Kenyan pastor Daniel Wanzala was in trouble. The leaders of his denomination were not happy with the reports they’d been hearing about his church. So they summoned him to explain.
It all began when Pastor Daniel attended a leadership conference in the town of Kitale, taught by David Servant. What he heard that day was difficult for him to accept, because it contradicted some of his own beliefs and practices. Yet it had all been backed up with Scripture. So he faced a dilemma: Would he cling to his tradition or submit to the truth of God’s Word?
At the close of the conference Daniel was given a book entitled The Disciple-Making Minister. He took it home and began reading it while searching the Scriptures. He found everything written in the book to be an exposition of what is written in the Bible. Still, he struggled, so he decided to ask the opinion of his bishop. Are so-called “carnal Christians” not really Christians at all? Can only ordained leaders speak at a church service, and can only they baptize new converts? Can the Lord’s Supper be celebrated only in church buildings? Daniel asked many questions. His bishop offered standard answers and told Daniel that he risked expulsion from the denomination if he tried to implement such “crazy” teachings in his church.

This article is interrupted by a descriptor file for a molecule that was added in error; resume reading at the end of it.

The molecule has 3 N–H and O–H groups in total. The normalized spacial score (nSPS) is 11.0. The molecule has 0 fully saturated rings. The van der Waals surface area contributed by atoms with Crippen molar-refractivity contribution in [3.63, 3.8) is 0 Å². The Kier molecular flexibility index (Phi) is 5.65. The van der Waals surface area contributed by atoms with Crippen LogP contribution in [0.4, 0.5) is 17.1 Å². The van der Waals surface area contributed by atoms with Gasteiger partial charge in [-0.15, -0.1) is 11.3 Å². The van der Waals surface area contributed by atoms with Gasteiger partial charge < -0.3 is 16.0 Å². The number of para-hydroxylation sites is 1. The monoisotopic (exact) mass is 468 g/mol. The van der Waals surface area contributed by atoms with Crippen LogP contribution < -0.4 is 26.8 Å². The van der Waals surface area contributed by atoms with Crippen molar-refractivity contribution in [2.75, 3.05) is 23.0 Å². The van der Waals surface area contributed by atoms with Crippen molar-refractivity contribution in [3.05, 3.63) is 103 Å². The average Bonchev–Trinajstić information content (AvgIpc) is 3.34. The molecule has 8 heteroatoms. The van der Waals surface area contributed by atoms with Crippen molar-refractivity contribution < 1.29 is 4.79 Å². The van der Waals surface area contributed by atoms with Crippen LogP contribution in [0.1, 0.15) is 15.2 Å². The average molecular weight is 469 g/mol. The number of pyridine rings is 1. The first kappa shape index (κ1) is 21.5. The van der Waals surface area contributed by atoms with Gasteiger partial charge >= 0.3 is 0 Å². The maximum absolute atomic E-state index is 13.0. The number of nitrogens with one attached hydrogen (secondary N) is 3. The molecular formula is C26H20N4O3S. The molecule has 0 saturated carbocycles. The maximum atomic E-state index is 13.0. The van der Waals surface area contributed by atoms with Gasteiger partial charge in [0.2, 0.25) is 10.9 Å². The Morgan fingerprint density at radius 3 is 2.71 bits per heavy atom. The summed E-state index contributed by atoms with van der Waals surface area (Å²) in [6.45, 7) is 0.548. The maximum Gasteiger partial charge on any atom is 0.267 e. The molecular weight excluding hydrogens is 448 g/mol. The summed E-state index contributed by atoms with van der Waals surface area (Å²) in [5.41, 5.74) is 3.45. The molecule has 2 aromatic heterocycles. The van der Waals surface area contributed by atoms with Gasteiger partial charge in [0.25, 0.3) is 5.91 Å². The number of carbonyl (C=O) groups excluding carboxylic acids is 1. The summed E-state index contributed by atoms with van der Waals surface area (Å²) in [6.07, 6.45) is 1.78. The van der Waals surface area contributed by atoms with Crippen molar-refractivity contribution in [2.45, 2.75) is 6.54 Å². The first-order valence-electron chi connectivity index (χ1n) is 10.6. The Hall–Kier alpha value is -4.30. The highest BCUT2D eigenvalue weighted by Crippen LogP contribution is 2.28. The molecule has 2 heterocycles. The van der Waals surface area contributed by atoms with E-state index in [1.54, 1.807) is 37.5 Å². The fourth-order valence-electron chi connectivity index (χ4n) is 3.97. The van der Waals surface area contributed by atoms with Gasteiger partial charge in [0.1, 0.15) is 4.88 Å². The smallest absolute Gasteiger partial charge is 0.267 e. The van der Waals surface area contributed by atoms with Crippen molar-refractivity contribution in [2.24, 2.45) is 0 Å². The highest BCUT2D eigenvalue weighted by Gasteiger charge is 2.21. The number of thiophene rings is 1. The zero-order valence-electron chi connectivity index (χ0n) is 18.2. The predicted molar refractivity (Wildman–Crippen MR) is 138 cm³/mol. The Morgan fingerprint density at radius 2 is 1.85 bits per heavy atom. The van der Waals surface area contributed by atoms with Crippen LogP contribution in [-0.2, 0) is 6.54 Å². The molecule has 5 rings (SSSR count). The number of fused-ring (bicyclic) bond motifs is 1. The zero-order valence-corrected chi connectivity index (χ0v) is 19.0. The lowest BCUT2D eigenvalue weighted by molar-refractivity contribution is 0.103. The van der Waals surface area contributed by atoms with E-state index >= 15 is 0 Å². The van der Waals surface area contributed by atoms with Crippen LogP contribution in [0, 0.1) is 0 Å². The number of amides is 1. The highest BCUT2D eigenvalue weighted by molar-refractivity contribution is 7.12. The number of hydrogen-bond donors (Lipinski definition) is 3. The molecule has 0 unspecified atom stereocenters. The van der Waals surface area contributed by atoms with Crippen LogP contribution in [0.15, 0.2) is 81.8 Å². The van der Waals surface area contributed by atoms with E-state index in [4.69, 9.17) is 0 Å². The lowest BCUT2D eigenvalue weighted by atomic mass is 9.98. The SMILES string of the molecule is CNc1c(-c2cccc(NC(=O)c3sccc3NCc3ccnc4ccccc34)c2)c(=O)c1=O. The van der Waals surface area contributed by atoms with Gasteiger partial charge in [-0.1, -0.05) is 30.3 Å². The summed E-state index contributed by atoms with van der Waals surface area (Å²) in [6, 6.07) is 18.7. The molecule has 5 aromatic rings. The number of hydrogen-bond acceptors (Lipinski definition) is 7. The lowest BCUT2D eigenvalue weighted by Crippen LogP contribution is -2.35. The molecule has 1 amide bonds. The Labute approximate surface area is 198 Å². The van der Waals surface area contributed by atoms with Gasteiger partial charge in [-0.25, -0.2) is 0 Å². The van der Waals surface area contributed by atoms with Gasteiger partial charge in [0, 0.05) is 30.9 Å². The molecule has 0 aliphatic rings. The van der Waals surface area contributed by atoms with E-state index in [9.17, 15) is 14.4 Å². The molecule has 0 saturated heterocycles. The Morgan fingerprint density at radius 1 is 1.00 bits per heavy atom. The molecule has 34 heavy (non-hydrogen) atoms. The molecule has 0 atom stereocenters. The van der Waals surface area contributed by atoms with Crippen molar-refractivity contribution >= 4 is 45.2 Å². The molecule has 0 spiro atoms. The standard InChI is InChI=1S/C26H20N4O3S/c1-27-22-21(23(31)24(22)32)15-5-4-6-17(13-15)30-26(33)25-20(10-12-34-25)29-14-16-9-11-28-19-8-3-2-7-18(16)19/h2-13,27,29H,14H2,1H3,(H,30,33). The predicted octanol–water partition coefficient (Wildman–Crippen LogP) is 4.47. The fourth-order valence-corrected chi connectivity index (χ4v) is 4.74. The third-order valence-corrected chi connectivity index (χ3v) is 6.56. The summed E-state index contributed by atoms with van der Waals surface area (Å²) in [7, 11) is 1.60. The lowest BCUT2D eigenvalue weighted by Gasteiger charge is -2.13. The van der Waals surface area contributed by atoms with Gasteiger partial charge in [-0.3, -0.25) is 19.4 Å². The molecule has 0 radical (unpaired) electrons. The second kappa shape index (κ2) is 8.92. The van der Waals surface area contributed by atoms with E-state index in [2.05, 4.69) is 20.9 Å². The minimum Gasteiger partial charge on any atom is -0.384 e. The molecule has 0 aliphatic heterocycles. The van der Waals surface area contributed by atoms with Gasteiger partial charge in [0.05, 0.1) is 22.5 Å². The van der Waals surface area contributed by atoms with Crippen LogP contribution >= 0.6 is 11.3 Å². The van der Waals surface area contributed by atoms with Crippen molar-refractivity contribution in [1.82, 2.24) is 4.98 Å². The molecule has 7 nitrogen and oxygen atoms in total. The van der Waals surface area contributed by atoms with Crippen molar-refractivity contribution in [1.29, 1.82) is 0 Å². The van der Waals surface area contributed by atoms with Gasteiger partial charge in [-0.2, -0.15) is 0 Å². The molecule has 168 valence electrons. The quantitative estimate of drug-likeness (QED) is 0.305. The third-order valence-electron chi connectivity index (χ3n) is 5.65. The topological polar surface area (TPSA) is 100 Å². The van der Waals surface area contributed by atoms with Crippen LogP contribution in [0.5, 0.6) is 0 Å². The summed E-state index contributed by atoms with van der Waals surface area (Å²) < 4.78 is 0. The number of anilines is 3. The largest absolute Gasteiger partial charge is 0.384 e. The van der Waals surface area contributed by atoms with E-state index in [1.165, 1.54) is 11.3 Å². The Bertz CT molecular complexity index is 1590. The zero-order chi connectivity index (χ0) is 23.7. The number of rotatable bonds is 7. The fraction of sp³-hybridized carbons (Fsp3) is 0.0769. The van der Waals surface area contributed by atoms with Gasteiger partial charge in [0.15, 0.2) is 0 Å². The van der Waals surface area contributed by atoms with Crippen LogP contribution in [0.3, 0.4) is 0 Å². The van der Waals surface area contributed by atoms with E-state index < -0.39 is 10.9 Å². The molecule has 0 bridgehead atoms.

Daniel was not satisfied. So he asked his church elders to read the book with him to see if they could find anything contrary to God’s Word. In their sincere search for truth, they were changed. They submitted to Christ’s lordship. They began to realize that, rather than inviting unsaved people to come to church to hear the gospel, they should be taking the gospel to the unsaved and planting churches in the homes of those who believed. The concept of the New Testament, disciple-making church became clear to their minds. It would no longer be “business as usual” at their church.
The elders resolved to lead by example. They started discipleship groups in their homes where everyone could participate and where the Lord’s Supper was a shared meal. They began to see people repent and believe the gospel. Some were healed of sicknesses. The groups multiplied and church attendance began to swell. Daniel’s church grew so much that, at the end of last year, each elder committed to move to different parts of their province to plant new churches in their homes. Today Daniel oversees 23 home fellowships.
Seeing the undeniable fruit, Daniel’s bishop has told him to keep on doing what he’s doing to fill his church. Daniel is happy to comply, since his heart has been transformed. His passion has changed from filling pews to filling the kingdom of God.